I paused at my usual vantage point. A participant in numerous "walks for the cause", I knew the location along the route where six lanes of pink-wearing walkers would be most visible for a longview. Taking in the thousand or so in that one spot and then knowing that somewhere around 30, 000 others had just passed this point or would soon was . . .
All that organizers would have wanted it to be.
Inspiration was easy. The survivors wore special caps or shirts to designate they had thus far beaten a disease that had taken the lives of so many -- who were memorialized on the backs of shirts of friends and family members. Some survivors didn't need the apparel. The lack of hair, pale complexion, and gaunt face announced to all that these were the current combatants. Their presence underscored that each day of life is its own victory.
I cry easily. Give me a good Hallmark commercial (or frankly, even a cheesey bad one) and I'll tear up. But my tears came and went quickly as I became infuriated with the injustice of a disease that robs daughters from their mothers, fathers from their children (yes, even men get breast cancer), sisters from sisters, and on and on and on. One of my favorite examples of writing -- West Wing -- took on the subject of cancer in an episode. President Bartlett, bored by a dinner party with his wife's medical friends, overhears one of them mention something about the disease and perks up. After a few moments, he begins to understand that a cure for cancer is within reach . . . if only enough money and time could be devoted to it. His team is called together and Rob Lowe's character is commissioned to write the lines that will ignite an accelerated movement in that direction after they are delivered during the State of the Union. Reminiscent of Kennedy's declaration that we would have a man on the moon, the idea was to underscore the potential, not the possible. The words are written . . . and never spoken. The politics of making words reality trumps inspiration. Lowe's character is later prompted to report, "We almost cured cancer today."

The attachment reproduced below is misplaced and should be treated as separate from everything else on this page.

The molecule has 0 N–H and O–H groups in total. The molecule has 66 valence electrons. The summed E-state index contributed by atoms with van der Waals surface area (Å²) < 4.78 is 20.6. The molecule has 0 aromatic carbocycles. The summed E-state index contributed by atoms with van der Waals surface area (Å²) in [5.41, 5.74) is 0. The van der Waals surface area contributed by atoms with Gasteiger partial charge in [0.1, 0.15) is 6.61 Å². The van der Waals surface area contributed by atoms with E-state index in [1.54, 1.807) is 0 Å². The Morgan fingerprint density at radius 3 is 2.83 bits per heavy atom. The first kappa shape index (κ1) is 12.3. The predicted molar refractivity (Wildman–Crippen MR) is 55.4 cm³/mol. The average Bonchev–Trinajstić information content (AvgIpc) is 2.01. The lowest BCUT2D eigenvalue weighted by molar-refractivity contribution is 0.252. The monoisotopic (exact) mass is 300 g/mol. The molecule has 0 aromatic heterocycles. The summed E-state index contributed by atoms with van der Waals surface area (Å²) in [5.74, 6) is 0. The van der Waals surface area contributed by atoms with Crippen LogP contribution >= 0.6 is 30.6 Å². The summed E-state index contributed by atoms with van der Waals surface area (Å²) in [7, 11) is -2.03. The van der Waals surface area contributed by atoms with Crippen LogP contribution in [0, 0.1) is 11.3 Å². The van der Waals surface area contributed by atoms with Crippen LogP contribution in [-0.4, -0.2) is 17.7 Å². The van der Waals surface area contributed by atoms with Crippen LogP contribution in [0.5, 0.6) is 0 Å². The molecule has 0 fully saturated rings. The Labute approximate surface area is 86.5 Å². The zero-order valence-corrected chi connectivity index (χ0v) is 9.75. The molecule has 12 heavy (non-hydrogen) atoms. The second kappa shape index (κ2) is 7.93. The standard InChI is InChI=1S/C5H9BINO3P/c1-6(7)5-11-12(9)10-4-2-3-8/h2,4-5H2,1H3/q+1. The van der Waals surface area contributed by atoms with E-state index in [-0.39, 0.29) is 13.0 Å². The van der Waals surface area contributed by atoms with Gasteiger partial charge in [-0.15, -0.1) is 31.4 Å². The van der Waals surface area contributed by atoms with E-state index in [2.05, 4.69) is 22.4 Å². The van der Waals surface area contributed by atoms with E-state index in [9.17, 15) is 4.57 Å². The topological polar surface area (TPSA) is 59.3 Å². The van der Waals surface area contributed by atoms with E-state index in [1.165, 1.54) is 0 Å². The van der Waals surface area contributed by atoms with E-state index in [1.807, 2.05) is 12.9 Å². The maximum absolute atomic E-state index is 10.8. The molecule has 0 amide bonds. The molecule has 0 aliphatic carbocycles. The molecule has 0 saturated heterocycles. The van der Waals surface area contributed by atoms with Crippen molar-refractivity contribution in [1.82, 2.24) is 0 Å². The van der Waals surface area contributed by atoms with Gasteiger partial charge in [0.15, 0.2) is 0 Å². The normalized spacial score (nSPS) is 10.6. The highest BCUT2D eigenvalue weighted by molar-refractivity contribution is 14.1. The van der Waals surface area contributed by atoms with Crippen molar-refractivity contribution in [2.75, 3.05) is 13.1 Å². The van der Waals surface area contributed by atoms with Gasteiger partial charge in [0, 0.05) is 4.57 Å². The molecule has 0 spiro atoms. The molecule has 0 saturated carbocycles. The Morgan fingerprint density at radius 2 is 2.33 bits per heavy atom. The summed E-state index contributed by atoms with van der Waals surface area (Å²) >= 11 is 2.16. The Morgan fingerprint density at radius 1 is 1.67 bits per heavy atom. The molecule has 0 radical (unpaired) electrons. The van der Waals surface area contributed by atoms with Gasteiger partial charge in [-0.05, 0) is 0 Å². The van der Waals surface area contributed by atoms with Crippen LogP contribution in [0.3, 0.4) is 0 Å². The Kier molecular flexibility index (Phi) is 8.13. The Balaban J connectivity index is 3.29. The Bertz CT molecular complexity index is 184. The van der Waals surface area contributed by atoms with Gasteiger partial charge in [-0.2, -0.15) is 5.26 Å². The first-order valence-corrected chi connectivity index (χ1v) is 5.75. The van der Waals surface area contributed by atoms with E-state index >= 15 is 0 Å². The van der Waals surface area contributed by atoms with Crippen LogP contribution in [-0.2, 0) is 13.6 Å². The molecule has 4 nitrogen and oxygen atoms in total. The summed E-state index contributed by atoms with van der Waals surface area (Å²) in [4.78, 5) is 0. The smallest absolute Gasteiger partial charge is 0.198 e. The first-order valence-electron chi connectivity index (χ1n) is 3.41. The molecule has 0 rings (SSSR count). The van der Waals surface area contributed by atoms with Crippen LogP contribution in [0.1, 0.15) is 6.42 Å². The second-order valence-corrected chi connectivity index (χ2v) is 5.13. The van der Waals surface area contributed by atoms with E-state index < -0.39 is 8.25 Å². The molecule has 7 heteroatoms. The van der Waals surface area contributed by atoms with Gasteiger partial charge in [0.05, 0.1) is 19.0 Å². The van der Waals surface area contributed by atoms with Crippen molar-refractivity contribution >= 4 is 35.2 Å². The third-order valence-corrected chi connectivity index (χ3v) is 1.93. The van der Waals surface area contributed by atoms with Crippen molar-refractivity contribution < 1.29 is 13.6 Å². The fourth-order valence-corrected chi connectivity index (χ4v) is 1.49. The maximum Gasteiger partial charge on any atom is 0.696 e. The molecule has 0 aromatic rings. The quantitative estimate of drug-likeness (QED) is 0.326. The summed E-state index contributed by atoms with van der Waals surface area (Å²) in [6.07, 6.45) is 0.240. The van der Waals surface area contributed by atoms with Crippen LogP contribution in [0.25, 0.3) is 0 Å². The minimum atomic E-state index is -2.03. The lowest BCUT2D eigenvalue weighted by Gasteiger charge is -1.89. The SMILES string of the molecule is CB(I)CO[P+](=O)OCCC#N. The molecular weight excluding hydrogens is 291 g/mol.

Almost is never good enough. And so, while a walk does me some good physically and calls attention in a very pink way to what is being done and is left to do, I'm energized to do more. Write? Sure, that's easy. Give? Have been and will continue. But what else? I'm open to what doors open on this one. Cancer eats away internally. Cancer bites. And I'm ready for a fight. I'll let you know when I get to throw the next punch.